Sterling moves have been similar with the index level of G+151bp representing just 2bp of tightening this year so far. The Bank of England has lifted over £8bn of IG non-financial corporate debt since late September, and we would probably have to think in terms of the market having been much worse had they not been present. For now, the volatility afflicting the sterling currency and Gilts has failed to impact credit spreads – probably because the BoE has succeeded in continuing it. Returns are up at over 1%.

For the euro-denominated high yield bond market, we’re at B+365.4bp. That’s 5bp off the 2017 lows, 50bp tighter from where we opened the year and returns exceed 1%. This market has done fantastically well.


Credit investors’ strategies for Q2?

Looking ahead to Q2

The lesson from the last nine months is that the market is in the mood to take potential event-risk in its stride. We brushed aside concerns around Brexit, the Trump presidency isn’t causing the markets much angst, the Dutch elections threatened but didn’t deliver any major blows and we will position for a likely Macron win in the French elections. That’s what the establishment wants.

It means that we stay as we are. Long credit beta. There will be some election-related volatility through April and early May, but we must be thinking that “they will” gang up to prevent Le Pen from succeeding. The volatility will be seen in the equity and rates markets and while spreads might weaken into any of it, there will not be much opportunity to benefit as liquidity will be too scarce.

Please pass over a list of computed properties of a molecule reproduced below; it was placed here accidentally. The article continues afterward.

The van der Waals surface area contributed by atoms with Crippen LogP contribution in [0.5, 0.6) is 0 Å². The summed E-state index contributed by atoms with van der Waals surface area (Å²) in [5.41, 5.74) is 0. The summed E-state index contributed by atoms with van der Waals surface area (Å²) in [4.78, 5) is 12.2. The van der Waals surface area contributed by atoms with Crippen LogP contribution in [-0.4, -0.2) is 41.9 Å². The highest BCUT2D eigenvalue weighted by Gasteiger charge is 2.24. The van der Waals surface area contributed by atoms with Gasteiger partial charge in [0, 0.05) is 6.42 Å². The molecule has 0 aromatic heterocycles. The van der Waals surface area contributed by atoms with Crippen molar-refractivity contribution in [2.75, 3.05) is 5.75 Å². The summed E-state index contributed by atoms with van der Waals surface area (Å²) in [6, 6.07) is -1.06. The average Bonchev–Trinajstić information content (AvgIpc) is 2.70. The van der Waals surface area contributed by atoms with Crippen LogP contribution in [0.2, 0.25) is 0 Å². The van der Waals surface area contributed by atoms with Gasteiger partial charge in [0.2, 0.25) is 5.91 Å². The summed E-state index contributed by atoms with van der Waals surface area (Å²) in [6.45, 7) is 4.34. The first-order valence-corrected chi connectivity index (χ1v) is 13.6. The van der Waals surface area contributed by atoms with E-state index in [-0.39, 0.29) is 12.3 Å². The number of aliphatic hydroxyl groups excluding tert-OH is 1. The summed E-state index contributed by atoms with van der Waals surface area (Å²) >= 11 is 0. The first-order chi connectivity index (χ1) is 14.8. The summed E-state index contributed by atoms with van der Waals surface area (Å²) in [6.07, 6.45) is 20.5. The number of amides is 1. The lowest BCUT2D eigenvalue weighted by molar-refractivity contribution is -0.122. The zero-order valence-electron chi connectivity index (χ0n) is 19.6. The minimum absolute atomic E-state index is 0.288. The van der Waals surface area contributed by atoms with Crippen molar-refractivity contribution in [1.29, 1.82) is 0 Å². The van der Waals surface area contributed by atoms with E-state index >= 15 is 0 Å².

For credit positioning, that means duration probably slightly longer than index and a positioning bias clearly towards lower rated credit risk. Within that, we could argue financials should be gaining in prominence after years of being underweighted due to systemic and regulatory event risk.


…and for the record

We closed out last week amid calmer climes. The uncertainty around the healthcare vote in the US prevented there being a material move anywhere. US Treasury yields in the 10-year maturity closed unchanged at 2.42% with the 10-year Bund yield a touch lower at 0.40%, OATs outperforming to 0.99% (-5bp) and Gilts unchanged at 1.20%.

We think that this week ought to see risk assets on the up as we close out the month. We will have to get through the next bit of Trump’s legislation – the Wall – while in the UK, Article 50 will be triggered on Wednesday. Other than that, we’re quiet on macro, so the path is clear for a flurry of primary issuance to get the attention.

Have a good day.


For the latest on corporate bonds from financial news sources, click here.

Suki Mann

A 25-year veteran of the European corporate bond markets and in his role as Credit Strategist, Dr Mann has been ranked number one in the Euromoney Investor Survey eight times in ten years. Previously with Societe Generale and UBS, he now shares views of events in the corporate bond market exclusively here on Credit Market Daily.